Pillar of Light Conclave History


In the 1st century AD the Romans built a fort by the river Rother and in time civilians moved nearby and a little town grew up, however when the soldiers left Britain in 407 AD the settlements were abandoned.

Modern Rotherham was founded by a group of people called the Angles. They started a settlement called Rother ham, which means the village by the Rother and according to the Domesday Book in 1086 Rotherham was a small village with a probable population of less than 100. Yet by the 13th century Rotherham had grown into a little town holding weekly markets and annual fairs.

In 1483 the College of Jesus was founded by Thomas Rotherham, the Archbishop of York giving education to poor boys of the town. It eventually closed in 1547 but the education of boys continued via a grammar school and in 1483 the famous Rotherham Chantry Chapel was built.

After surviving the Civil War in 1642 in the hands of the Royalists, it continued to grow and became a centre for Iron production especial as in 1740 the canal network reached Rotherham allowing the transportation of coal from the surrounding areas and as a result the Iron industry boomed


Like many towns in the North of England Rotherham, the Industrial Revolution brought substantial growth and by 1801 its population was over 6,000. By the standards of the time Rotherham was considered a medium sized town.

An outbreak of Cholera in 1832 prompted the formation of the Rotherham water company and the town gained gas lighting in 1833. The next years saw significant milestones when the railway reached Rotherham in 1838, Rotherham Hospital opened in 1872. In 1871 Rotherham was made a borough with a mayor and corporation. Boston Park opened in 1876, followed by Clifton Park 1891; Clifton Park Museum opened in Rotherham in 1893 and finally the first public library in Rotherham opened in 1887.


In 1901 Rotherham was still flourishing and the population of the town was approx. 61,000 but still dominated by the steel industry despite the depression of the 1930s. Other industries, such as the glass and agriculture, also flourished in the area.  In 1903, electric trams ran in the streets of Rotherham and in 1911 the town gained its first cinema.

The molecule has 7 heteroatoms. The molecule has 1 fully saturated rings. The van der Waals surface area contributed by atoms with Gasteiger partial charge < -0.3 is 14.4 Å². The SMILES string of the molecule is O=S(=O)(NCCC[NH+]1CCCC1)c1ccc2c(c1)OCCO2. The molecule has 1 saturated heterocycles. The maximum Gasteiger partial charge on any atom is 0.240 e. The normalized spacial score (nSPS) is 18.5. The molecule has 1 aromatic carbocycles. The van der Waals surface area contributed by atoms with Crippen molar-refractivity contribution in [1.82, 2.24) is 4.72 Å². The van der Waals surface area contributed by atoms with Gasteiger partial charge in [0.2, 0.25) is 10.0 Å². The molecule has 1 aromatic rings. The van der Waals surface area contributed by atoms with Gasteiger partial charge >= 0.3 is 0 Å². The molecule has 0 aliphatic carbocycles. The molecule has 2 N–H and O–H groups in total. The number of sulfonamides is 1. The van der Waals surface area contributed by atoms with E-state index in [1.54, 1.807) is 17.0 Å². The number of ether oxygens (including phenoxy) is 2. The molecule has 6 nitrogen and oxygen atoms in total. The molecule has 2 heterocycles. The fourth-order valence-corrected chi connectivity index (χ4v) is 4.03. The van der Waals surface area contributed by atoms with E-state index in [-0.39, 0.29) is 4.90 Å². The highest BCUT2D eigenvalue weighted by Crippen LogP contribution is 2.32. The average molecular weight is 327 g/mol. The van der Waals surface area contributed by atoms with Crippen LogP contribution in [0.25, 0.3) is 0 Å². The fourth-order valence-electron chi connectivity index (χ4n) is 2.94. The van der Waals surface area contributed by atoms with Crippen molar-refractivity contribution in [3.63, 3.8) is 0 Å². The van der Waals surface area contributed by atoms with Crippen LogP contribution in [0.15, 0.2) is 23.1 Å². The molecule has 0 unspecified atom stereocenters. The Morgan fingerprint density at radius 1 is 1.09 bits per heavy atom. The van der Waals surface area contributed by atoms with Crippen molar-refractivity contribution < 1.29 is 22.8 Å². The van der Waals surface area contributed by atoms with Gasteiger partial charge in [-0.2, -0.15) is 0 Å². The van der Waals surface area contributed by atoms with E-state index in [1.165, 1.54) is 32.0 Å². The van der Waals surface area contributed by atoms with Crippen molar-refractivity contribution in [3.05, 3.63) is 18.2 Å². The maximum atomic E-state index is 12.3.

Rotherham entered the record books in the 1970’s with the Templeborough steelworks Hot Mill plant achieving its highest output of 425,000 tons in one year, reflecting a general boom in the steel industry in the early 1970s. During this period, other records were set with one shift producing 1,099 tons of steel on a shift on 25 January 1974, which also gave a daily record of 2,815 tons produced. November 1972 saw the highest production for one week at 11,486 tons. No other steel plant in the world could match the sheer volume of production from the Rotherham works.

Unfortunately, the general decline of the coal and steel industries in the 1980 has left Rotherham now relying more on service than heavy industries.

The work hard mentality of Rotherham has, however, been passed through to its football and Rugby union clubs, the latter being the most successful club in rugby union history achieving 10 promotions in 11 seasons.

2007 saw major flooding in the town and surrounding areas with a potential dam breach at Ulley reservoir closing the M1 motorway for 3 successive days and causing the evacuation of many homes in the area. Thankfully the pressure on the dam wall was reduced by the huge pumps of the fire service and a major disaster was averted.

Despite recent bad news stories, Rotherham remains a vibrant town building on its proud Industrial past with major new 21st century business in engine and aerospace technologies.


The Pillar of Light Conclave No. 370 was Founded and Consecrated in1982 by a group of largely Sheffield Masons, such as Roger Cooke, Trevor Hughes, Dennis Webb, George Gummer and Ralph Hudson.

It was laughingly said that the formation of our Conclave brought Christianity to Rotherham, as at the time there was only the Craft and the Royal Arch functioning in the Masonic Hall. Over the years the Conclave has flourished, producing some notable “high ranking” celebrities from amongst our midst –  although most sadly demised. John Clifford, (K.C.C), became the 7th Intendant-General of the West Yorkshire Division; Roger Cooke was Deputy Intendant-General and Trevor Hughes served as Divisional Marshall for several years going on to be Divisional Viceroy.

In more recent years, as with other Conclaves, the Pillar of Light Conclave has seen a reduction in the number of new initiates, however with the pending membership of the Deputy Intendant General (Ill. Knight Dr. Raymond Johnson) we may have just turned the corner and when coupled with the passion of it’s members the Conclave should continue to deliver Christianity to masons in Rotherham for many years to come.